NRB cuts policy rates, defers all loan repayments until mid July

Published On: March 30, 2020 10:44 AM NPT By: Republica  | @RepublicaNepal

KATHMANDU, March 30: Nepal Rastra Bank (NRB) has introduced a number of relief measures aimed at providing relaxation on repayment of loans for businesses and individuals impacted by the Covid-19, ease liquidity in the banking system and promote electronic transactions and payment.

Issuing a circular to the bank and financial institutions (BFIs) on Sunday, the NRB has instructed them to extend the deadline of mid-April for the repayment of monthly or quarterly installment of any loans until mid-July.

The decision of the central bank in line with the government's directive comes as a major reprieve to all those businesses or individuals who have borrowed from BFIs.

Whether its individuals with home loans, auto loans and educational loans or firms that have borrowed from BFIs to do business do not need to be worried on defaulting on their loans until mid-July. This relief measure will be applicable also for those with credit card dues. BFIs will not deduct any EMI from the account of any borrower who have outstanding loans until mid-July. The central bank has also barred BFIs from collecting any penal charges or interest from such borrowers.

In addition to the extension of the deadline for debt servicing, it has also said that it will not require BFIs to classify such deferred repayment as non-performing loans and to provision such losses.

On the other hand, those borrowers who want to pay monthly or quarterly installment of their loans scheduled for mid-April (Chaitra end) will get 10 percent waiver in their interest payment, according to the circular.

Amid concerns about the shortage of funds in the banking system in the wake of the pandemic, the central bank has also come up liquidity-boosting steps. These include cut in the cash reserve ratio (CRR) requirement for BFIs by one percentage point to 3 percent. This means that the short-term fund will be released from the decision to slash the CRR—the portion of deposit that BFIs have to hold as reserves with the central bank. According to Nepal Bankers Association, the slash in the CRR will release nearly Rs 30 Bankers say that the monetary measures introduced by the central bank aims at providing relief to the market.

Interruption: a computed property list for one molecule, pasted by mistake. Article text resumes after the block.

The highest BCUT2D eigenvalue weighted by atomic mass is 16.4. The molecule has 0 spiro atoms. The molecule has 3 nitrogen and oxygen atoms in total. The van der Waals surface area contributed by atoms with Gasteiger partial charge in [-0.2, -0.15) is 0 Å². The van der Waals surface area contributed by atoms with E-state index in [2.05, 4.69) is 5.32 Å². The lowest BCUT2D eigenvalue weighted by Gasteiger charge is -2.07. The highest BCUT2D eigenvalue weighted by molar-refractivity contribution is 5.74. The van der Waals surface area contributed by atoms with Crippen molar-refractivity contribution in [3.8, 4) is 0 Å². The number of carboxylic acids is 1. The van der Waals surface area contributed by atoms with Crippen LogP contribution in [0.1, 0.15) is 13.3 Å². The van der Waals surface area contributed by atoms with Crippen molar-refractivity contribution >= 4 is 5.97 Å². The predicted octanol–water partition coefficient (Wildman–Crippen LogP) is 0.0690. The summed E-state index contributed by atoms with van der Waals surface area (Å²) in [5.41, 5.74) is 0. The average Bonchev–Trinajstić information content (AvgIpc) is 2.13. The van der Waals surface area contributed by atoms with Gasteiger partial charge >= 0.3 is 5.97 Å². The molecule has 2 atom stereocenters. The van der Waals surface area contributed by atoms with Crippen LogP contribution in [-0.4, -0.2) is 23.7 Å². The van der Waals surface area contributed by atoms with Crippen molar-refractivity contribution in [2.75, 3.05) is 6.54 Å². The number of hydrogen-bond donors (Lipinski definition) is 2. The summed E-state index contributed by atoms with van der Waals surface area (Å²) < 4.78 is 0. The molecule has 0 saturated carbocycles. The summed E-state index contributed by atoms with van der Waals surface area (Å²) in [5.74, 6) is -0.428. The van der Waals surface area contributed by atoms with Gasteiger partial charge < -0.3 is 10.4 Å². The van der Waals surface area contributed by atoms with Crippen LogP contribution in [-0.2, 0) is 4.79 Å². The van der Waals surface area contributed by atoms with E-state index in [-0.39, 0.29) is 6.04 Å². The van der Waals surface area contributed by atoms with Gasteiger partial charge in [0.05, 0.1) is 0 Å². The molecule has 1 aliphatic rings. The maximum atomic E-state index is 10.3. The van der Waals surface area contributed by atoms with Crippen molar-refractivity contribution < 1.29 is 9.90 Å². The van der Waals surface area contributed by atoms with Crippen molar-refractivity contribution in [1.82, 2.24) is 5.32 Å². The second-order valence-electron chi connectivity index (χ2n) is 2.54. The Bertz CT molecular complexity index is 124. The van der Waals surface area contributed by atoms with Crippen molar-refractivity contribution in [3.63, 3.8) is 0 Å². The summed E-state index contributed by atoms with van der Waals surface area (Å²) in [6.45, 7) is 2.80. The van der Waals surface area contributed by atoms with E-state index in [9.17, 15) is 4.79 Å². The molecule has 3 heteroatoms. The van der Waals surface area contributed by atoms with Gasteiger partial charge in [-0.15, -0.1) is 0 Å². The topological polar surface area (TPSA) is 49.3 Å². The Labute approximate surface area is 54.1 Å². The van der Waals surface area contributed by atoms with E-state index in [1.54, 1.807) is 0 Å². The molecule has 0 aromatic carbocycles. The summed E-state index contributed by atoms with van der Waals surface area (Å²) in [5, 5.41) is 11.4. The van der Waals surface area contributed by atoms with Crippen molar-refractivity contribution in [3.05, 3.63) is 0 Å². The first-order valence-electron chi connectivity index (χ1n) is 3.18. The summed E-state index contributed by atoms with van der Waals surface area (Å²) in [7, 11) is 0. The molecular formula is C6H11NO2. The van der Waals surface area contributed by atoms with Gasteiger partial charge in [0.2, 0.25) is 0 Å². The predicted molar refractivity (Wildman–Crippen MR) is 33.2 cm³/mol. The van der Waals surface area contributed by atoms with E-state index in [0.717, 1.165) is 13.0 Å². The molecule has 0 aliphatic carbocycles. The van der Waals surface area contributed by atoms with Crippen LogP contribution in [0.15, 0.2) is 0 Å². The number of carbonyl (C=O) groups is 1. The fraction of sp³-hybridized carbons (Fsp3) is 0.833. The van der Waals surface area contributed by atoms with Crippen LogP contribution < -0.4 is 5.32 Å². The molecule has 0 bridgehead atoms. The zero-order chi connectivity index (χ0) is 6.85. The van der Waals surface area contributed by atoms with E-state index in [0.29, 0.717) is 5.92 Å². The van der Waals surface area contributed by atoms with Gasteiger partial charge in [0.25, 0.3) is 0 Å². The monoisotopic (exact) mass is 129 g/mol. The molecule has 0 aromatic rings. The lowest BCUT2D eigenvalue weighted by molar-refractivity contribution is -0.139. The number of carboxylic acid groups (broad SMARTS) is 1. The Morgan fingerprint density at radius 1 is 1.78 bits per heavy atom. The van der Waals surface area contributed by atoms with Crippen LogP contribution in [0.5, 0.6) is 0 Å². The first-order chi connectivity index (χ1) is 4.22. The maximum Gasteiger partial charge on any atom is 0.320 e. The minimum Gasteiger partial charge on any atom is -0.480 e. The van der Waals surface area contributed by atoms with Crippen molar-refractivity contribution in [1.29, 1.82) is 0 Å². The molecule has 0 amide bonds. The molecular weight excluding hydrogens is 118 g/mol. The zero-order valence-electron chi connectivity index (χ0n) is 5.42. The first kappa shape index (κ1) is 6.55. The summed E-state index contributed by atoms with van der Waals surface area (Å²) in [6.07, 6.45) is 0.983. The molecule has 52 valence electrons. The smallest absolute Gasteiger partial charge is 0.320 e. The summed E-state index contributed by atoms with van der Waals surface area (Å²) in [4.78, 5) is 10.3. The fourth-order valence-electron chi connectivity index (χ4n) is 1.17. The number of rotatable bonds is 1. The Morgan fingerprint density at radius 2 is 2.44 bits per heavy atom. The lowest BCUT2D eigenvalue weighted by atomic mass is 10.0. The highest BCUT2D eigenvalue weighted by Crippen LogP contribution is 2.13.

“The overall measures are positive. These decisions also aim to give a message that the central bank and the government is ready to ease liquidity and provide relaxation for those hit by the coronavirus pandemic,” said Bhuvan Kumar Dahal, the NBA President.

The central bank has also decided to increase the size of the refinance fund to Rs 60 billion from Rs 50 billion. The central bank channelizes the refinance fund through banking institutions to certain priority sectors at four percent while banks should not charge more than 8 percent interest rates from the borrowers.

However, some experts say that the measures are not adequate to address the banking and financial problems. “This is an extraordinary situation which requires unconventional measures. However, the rate cuts announced by the NRB are not enough to address the current problem,” said Nara Bahadur Thapa, a former executive director of the NRB. “It should have cut the CRR by further one percentage point, suspend credit to core capital cum deposit (CCD) ratio for a year and introduced term repo of two years to make credit easier and accessible for businesses,” he added.

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